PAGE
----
Via WRSA, Robert Gore posts this piece. Robert’s place should be a regular stop through your daily or weekly reads, and I normally like the stuff that Gore writes, but I have to disagree on this, and profoundly so. The problem is more than just missing the point. Missing the point just happens to be missing a very important point, one that needs to be made.
The Greeks blame not just the banker cartel, but the Jew banker cartel for their state of affairs. And to be fair, the global banker cartel is responsible for much of the financial woes we face now, even if indirectly. But that’s the important point to be made.
Goldman-Sachs (as a mere example) appears to be just as influenced by the United Methodist Church as it is Jews, but let’s stipulate for the sake of argument that Jews run the global banks. Without the direct involvement, assistance, and even incestuous relationship with the politicians, the banks couldn’t do a thing to harm the financial system.
Banks cannot make fractional reserve banking legal – only politicians do that. Banks cannot create debt-based economies – only politicians can do that. Banks cannot create money-printing – only politicians can do that. The entire crumbling edifice upon which Keynesian economics is built requires the willing participation of politicians who couple with bankers to fleece the people.
These politicians are elected by the people. This is so in America, which is behind Greece in rottenness of the system, but perhaps not by much. This is true in Greece as well. For years now, the Greek voters have elected communists to office, these communists being in bed with the money people like they always are.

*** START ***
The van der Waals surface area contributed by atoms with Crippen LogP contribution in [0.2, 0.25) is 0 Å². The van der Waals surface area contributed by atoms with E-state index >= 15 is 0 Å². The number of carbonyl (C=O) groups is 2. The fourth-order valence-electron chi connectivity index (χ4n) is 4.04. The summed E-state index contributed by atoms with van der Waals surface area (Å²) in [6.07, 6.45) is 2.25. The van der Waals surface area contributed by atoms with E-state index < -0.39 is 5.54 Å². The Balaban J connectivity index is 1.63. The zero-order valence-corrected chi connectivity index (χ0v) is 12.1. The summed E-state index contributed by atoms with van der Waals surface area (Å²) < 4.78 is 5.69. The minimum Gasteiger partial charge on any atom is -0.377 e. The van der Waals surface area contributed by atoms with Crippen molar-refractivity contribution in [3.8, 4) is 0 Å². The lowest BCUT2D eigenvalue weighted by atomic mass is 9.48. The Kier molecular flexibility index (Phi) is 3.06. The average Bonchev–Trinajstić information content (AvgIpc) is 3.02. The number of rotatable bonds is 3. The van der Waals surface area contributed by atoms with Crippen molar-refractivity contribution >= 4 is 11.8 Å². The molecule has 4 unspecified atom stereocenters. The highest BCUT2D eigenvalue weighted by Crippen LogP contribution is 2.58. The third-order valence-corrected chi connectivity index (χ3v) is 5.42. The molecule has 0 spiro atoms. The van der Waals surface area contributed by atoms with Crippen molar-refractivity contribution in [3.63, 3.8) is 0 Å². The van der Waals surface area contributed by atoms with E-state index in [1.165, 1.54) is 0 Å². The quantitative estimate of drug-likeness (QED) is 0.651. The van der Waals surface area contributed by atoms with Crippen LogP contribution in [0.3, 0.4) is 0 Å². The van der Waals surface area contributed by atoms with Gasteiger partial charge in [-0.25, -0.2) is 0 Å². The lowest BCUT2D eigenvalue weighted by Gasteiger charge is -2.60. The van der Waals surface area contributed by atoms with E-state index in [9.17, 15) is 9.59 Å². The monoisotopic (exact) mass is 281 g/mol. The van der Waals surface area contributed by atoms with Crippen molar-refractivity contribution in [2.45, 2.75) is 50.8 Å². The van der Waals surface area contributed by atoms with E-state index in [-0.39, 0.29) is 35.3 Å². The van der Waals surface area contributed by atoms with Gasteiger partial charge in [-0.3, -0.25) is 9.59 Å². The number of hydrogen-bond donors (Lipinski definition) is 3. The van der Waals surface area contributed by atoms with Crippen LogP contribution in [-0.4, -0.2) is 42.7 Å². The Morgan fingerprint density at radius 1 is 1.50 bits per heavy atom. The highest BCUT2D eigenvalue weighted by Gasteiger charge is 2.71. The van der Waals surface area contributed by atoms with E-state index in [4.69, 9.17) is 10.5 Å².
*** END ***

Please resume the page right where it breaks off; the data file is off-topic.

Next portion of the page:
People get the government they deserve and demand. While Gore seems to make much of the supposed revolution against the banker cartel in Greece, even sounding like some sort of purist ideological revolution similar to the founding of America, I know a Greek who is even now visiting Greece, and has known his community of people for a very long time.
His take on Greece is that they are suffering now because they “sit on their asses and do nothing all day.” True enough, even with people working hard all day, a banker cartel can destroy the economic system of a country. But his point is that the people elected communists to office because they want a state-run system. They got what they asked for. It’s unimpressive to argue now that the poor Greeks are victims of either the government or the bankers. The Greeks are victims of the choices they made.
So too will Americans be victims not of the government, nor of the bankers, but of the choices the voters made in the voting booth. And those raging against the machine will suffer in the wake of judgment on the balance of society. God’s judgment is sometimes corporate and collective. The bankers and government are like the Babylonians. God doesn’t approve, but He uses them to create the consequences that teach us all. In the end, they will suffer punishment.
None of this is to say that the bankers aren’t thieves. Of course they are, just like the government. Likewise, the voters are thieves. Anyone who votes to get something for nothing is a thief. And no one should be surprised that when two groups of thieves get together, someone wins and someone loses. The collective moral weakness begets the collective sin, and both groups of thieves will suffer in the postmortem.